We’re always interested in blogging power and how it helps online consumers make purchasing decisions. Recently, content marketing effectiveness and importance came to light in a personal situation. This is the story and what lessons we can learn.
Blogging Power When It Comes To Customer Research
The time had come recently for my eldest daughter to be taken on her first makeup trip. Ever conscious of the need for eco-friendly and non-toxic products we wanted to get a child friendly nail polish.
Last year, 44% of all ecommerce began with a search engine and 70% of in-store sales began online. This is exactly how my wife started out. She took to Google to search for a suitable product. Expecting to find some of the major brands advertising their available products, my wife was surprised to find that “child safe nail varnish” returned few high street returns.
Only Amazon and Claire’s Accessories were on the first page, but not in the top three. Amazon was placed fifth and Claire’s Accessories were seventh. This is important. The lower the ranking on Google, the fewer visitors you will achieve. Research has found that the top spot’s click through rate is 60%, second spot’s is 40% and third spot’s is 20%.
Another issue was that many of the results returned a different solution to that which my wife was seeking. Many were talking about water based products. My wife didn’t want a water-based product and she wanted to take our daughter on a special trip for the occasion. As most of the results were water based and Amazon doesn’t have a physical store, my wife refined her search to: ‘formaldehyde free nail polish’.
Again the expectation was for large brands to corner the market. Yet they didn’t. The top results weren’t stores selling their products, but beauty blogs and women’s magazines offering their advice. These articles really demonstrated blogging power. On a search where high streets need to be cornering the market, small, independent bloggers like Sarah Wilson or beauty blogs like Well & Good were attracting attention on Google and dominating the search results.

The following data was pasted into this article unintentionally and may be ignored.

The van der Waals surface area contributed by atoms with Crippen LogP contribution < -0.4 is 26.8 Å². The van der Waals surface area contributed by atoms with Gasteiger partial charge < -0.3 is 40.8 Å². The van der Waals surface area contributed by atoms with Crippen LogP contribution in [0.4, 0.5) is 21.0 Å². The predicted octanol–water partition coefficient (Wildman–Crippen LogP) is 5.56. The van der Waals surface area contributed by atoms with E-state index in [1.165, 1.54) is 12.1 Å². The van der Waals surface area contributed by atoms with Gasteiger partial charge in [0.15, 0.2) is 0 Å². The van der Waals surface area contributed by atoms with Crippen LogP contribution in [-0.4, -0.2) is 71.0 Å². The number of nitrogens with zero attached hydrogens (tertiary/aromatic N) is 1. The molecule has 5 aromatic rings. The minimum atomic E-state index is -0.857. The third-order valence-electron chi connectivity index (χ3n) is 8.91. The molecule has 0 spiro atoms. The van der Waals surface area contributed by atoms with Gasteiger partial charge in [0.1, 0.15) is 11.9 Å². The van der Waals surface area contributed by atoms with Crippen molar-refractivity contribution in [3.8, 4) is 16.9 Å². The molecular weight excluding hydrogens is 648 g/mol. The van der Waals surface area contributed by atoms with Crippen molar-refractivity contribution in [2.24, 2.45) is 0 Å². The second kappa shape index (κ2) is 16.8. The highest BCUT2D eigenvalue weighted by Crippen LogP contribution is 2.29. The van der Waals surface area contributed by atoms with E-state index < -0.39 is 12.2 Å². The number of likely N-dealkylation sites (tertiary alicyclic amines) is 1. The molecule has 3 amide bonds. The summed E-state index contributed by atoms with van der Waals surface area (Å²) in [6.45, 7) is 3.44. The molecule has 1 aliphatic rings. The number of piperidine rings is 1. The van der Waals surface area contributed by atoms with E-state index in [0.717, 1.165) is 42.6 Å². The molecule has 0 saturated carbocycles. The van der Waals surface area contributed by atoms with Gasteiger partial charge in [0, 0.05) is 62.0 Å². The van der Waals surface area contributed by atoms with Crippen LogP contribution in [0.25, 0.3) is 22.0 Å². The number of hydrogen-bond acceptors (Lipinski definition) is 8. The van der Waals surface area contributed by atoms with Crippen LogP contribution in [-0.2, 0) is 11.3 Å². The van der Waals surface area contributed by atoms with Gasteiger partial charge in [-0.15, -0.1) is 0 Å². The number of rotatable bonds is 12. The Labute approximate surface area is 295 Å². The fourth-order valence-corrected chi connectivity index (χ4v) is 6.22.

Yet this was still not the right search. My wife found (from the blogs) that the correct term she should have been using was “big 5 free nail polish”. This search again yielded the same results and more evidence for blogging power. Not a single high street brand appeared on either of the latest search results while smaller beauty bloggers dominated.
Yet the information contained was vital for my wife to use in selecting the right nail polish for my daughter, so she could go into store with awareness of the brands. Like 61% of consumers, she had used content in blogs to make a purchasing decision. Research has also shown that businesses that blog receive 70% or more leads than those that don’t.
Blogging Power Lessons
Blogging power is here. Customers are using it to find out information about products and services they want to purchase every single day. High street companies often forget about the best practices and use their blogs to just advertise products; the latest trends and sale items, which isn’t highly valuable and customers won’t frequent them very often.
This should be a concern for many large brands. High street sales continue to decline as consumers flock to online selling options. Yet the opportunity is there for them, as it is for smaller retailers.
What all retailers need to do is first recognise blogging power and then determine how they can provide highly valuable information in their blogs.
Just because a brand is big, it doesn’t mean that it can’t have a highly informative blog and engaging social media campaign.
Selling is not an answer. It doesn’t build trust which is vital in the online sales purchasing path. Instead, useful information and solving consumer problems will attract brand loyalty and customers through brick and mortar stores or by encouraging online orders.
Are you using blogging power to grow your business? What results do you see?
Let us know in the comments.